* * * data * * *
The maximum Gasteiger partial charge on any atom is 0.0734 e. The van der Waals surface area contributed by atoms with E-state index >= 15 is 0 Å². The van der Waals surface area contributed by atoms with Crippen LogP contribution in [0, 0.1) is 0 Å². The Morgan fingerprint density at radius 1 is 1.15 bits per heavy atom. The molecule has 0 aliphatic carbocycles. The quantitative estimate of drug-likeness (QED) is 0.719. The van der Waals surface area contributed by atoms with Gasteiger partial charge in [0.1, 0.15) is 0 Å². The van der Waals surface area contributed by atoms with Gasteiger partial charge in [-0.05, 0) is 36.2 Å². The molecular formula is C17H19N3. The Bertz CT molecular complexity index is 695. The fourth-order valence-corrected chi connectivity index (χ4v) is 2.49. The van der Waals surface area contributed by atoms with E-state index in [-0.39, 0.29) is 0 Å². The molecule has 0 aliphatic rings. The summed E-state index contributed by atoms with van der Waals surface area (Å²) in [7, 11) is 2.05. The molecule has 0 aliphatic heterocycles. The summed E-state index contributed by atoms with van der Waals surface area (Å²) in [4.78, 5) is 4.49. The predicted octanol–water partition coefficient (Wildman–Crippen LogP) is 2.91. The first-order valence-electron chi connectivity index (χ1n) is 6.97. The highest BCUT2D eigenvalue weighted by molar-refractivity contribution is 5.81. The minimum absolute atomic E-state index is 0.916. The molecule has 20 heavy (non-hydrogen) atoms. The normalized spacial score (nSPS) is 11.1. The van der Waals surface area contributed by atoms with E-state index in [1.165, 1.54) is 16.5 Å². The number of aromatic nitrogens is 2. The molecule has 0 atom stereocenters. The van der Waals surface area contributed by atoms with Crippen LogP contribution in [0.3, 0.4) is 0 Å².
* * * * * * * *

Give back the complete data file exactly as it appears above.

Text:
The maximum Gasteiger partial charge on any atom is 0.0734 e. The van der Waals surface area contributed by atoms with E-state index >= 15 is 0 Å². The van der Waals surface area contributed by atoms with Crippen LogP contribution in [0, 0.1) is 0 Å². The Morgan fingerprint density at radius 1 is 1.15 bits per heavy atom. The molecule has 0 aliphatic carbocycles. The quantitative estimate of drug-likeness (QED) is 0.719. The van der Waals surface area contributed by atoms with Gasteiger partial charge in [0.1, 0.15) is 0 Å². The van der Waals surface area contributed by atoms with Gasteiger partial charge in [-0.05, 0) is 36.2 Å². The molecular formula is C17H19N3. The Bertz CT molecular complexity index is 695. The fourth-order valence-corrected chi connectivity index (χ4v) is 2.49. The van der Waals surface area contributed by atoms with E-state index in [-0.39, 0.29) is 0 Å². The molecule has 0 aliphatic rings. The summed E-state index contributed by atoms with van der Waals surface area (Å²) in [7, 11) is 2.05. The molecule has 0 aliphatic heterocycles. The summed E-state index contributed by atoms with van der Waals surface area (Å²) in [4.78, 5) is 4.49. The predicted octanol–water partition coefficient (Wildman–Crippen LogP) is 2.91. The first-order valence-electron chi connectivity index (χ1n) is 6.97. The highest BCUT2D eigenvalue weighted by molar-refractivity contribution is 5.81. The minimum absolute atomic E-state index is 0.916. The molecule has 20 heavy (non-hydrogen) atoms. The normalized spacial score (nSPS) is 11.1. The van der Waals surface area contributed by atoms with E-state index in [1.165, 1.54) is 16.5 Å². The number of aromatic nitrogens is 2. The molecule has 0 atom stereocenters. The van der Waals surface area contributed by atoms with Crippen LogP contribution in [0.3, 0.4) is 0 Å².